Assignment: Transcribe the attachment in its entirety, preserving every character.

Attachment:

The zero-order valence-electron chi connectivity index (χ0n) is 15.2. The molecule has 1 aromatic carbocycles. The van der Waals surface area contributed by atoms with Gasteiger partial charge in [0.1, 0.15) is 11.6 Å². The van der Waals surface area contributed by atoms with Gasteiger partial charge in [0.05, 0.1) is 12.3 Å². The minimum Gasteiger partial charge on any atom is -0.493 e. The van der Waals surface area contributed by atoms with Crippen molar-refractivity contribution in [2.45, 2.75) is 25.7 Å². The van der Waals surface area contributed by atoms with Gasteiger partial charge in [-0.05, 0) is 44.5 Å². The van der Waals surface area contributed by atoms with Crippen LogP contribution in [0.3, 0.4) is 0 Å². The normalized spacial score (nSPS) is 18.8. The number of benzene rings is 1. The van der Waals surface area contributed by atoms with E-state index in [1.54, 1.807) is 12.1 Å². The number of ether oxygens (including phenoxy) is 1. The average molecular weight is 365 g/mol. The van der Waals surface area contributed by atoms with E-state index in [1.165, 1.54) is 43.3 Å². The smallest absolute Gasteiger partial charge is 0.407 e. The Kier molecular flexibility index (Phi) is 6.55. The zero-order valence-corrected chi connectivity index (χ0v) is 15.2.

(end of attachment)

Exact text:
The zero-order valence-electron chi connectivity index (χ0n) is 15.2. The molecule has 1 aromatic carbocycles. The van der Waals surface area contributed by atoms with Gasteiger partial charge in [0.1, 0.15) is 11.6 Å². The van der Waals surface area contributed by atoms with Gasteiger partial charge in [0.05, 0.1) is 12.3 Å². The minimum Gasteiger partial charge on any atom is -0.493 e. The van der Waals surface area contributed by atoms with Crippen molar-refractivity contribution in [2.45, 2.75) is 25.7 Å². The van der Waals surface area contributed by atoms with Gasteiger partial charge in [-0.05, 0) is 44.5 Å². The van der Waals surface area contributed by atoms with Crippen LogP contribution in [0.3, 0.4) is 0 Å². The normalized spacial score (nSPS) is 18.8. The number of benzene rings is 1. The van der Waals surface area contributed by atoms with E-state index in [1.54, 1.807) is 12.1 Å². The number of ether oxygens (including phenoxy) is 1. The average molecular weight is 365 g/mol. The van der Waals surface area contributed by atoms with E-state index in [1.165, 1.54) is 43.3 Å². The smallest absolute Gasteiger partial charge is 0.407 e. The Kier molecular flexibility index (Phi) is 6.55. The zero-order valence-corrected chi connectivity index (χ0v) is 15.2.